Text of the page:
Human Rights Watch
Bangladesh: Tightened control and broken promises
No justice for victims of rights abuses by security forces
The government of Bangladesh took no significant steps to investigate and prosecute torture in custody and extrajudicial killings during 2011 and showed an increasing intolerance for criticism, Human Rights Watch said in its World Report 2012.
Although the number of Rapid Action Battalion (RAB) killings has dropped following domestic and international criticism, there was a sharp increase in enforced disappearances, leading to concerns that security agencies have replaced one form of abuse with another. The government violated the right to a fair trial when it staged mass trials for thousands being held for the 2009 massacre of army officers by troops in the Bangladesh Rifles (BDR). Human rights organizations, journalists, trade unions, and civil society activists remained at risk, with some suffering attacks.
“The government of Sheikh Hasina has made repeated promises to end abuses and ensure justice and accountability, yet the security forces remain above the law,” said Brad Adams, Asia director at Human Rights Watch. “In the past year the government has moved from saying it would take action against abusive forces to denying abuses or defending the actions of the same abusive security forces that it complained about when it was in opposition.”
In Bangladesh, the parliament took long overdue action in November to provide for returning property seized from the minority Hindu community. The action amended a 1965 law, passed when Bangladesh was still part of Pakistan, which allowed the appropriation of property of Hindus, who were suspected of supporting enemy India. Human Rights Watch cautioned, however, that the government should ensure that the new law is not used to target its political enemies. Belatedly, the government also took the positive step in bilateral meetings of protesting the killing of hundreds of Bangladeshi nationals by India's Border Security Force over the past 10 years.
The Awami League government has taken steps to promote women's rights, making commendable progress in reducing infant and maternal mortality rates. It introduced a policy to advance women's rights in 2011, which among other things guarantees women an equal share and opportunity in employment and full control over their earnings. The government has also committed to developing a national strategy for social security, a positive step that could help reduce the high poverty levels among female-headed households.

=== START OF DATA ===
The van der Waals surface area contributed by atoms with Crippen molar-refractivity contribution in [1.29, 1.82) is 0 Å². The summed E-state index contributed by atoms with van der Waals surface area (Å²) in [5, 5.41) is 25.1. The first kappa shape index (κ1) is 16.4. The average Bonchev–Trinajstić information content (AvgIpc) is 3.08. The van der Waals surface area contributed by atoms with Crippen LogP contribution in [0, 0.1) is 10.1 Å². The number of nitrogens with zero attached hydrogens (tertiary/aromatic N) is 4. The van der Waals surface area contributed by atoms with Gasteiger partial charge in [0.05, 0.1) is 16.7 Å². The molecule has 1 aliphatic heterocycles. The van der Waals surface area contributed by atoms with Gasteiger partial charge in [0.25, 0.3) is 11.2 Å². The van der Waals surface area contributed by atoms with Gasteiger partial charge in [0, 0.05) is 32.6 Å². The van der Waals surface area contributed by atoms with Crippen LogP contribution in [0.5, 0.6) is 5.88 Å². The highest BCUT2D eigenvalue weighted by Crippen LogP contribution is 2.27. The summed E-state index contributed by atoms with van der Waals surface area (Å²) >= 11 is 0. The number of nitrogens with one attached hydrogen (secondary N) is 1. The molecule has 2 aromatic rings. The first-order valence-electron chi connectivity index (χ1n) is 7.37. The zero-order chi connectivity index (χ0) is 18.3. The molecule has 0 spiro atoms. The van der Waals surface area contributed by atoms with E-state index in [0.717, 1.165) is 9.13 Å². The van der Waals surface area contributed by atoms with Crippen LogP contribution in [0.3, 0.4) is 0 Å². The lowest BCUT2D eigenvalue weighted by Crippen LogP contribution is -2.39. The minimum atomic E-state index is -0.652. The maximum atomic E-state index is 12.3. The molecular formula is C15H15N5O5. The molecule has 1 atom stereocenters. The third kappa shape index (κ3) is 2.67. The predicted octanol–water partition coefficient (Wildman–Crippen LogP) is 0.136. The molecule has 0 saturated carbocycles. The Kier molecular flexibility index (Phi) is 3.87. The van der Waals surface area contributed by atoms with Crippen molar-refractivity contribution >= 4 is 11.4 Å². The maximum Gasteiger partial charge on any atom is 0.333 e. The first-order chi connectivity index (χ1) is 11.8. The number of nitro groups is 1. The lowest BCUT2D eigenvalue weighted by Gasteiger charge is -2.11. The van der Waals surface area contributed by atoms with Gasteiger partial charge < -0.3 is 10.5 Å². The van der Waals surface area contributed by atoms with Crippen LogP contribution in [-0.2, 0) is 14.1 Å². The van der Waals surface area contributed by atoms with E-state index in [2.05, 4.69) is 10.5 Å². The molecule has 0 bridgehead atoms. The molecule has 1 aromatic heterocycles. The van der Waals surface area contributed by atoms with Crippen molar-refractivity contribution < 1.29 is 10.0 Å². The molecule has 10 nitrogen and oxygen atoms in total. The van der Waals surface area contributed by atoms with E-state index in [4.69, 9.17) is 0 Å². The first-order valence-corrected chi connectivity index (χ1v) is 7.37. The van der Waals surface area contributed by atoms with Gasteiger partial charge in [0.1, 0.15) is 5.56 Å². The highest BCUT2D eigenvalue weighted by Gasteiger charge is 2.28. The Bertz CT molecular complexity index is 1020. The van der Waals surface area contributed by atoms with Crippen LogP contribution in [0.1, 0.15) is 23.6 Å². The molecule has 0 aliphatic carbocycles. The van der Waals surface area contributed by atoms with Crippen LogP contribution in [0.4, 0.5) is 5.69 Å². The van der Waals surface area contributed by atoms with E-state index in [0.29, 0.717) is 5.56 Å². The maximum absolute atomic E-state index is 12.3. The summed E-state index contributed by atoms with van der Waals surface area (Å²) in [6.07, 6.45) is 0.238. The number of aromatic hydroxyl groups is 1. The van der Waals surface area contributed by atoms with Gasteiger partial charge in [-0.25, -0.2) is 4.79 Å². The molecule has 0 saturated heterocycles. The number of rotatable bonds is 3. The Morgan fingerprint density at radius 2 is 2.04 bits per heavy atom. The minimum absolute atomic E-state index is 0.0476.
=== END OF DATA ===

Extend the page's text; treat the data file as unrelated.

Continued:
However, the state continues its decades' long discrimination against women under personal status laws and fails to take adequate measures to protect women and girls from violence. Violence against women is rampant, with religious leaders or village elders imposing illegal punishments under the garb of “fatwas.” These include orders to whip girls, blacken their faces, or otherwise humiliate them publicly for “immoral behavior.” In some cases, village elders illegally accused girls who reported rape or sexual abuse of having an affair and ordered them punished. The Bangladesh high court division ordered the government to take action against such extrajudicial punishments, but the government did not carry out court orders. The parliament passed a law in 2010 against domestic violence but has yet to introduce any rules for its implementation.
Bangladeshi human rights groups have documented nearly 1,600 extrajudicial killings since 2004. Many were disguised by law enforcement institutions as “crossfire killings.” The main unit responsible is the RAB, although that same culture of violations and impunity is infecting other security forces as members rotate back to their parent units in the police or intelligence departments, Human Rights Watch said.
“Despite clear and voluminous evidence of Rapid Action Battalion responsibility, the government has not held anyone in RAB accountable for the large numbers of extrajudicial killings,” Adams said. “While the government talks proudly of its democratic credentials, it seems to forget that a key component of a democracy is ensuring the safety of its citizens from state sponsored violence.”
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Source: Human Rights Watch.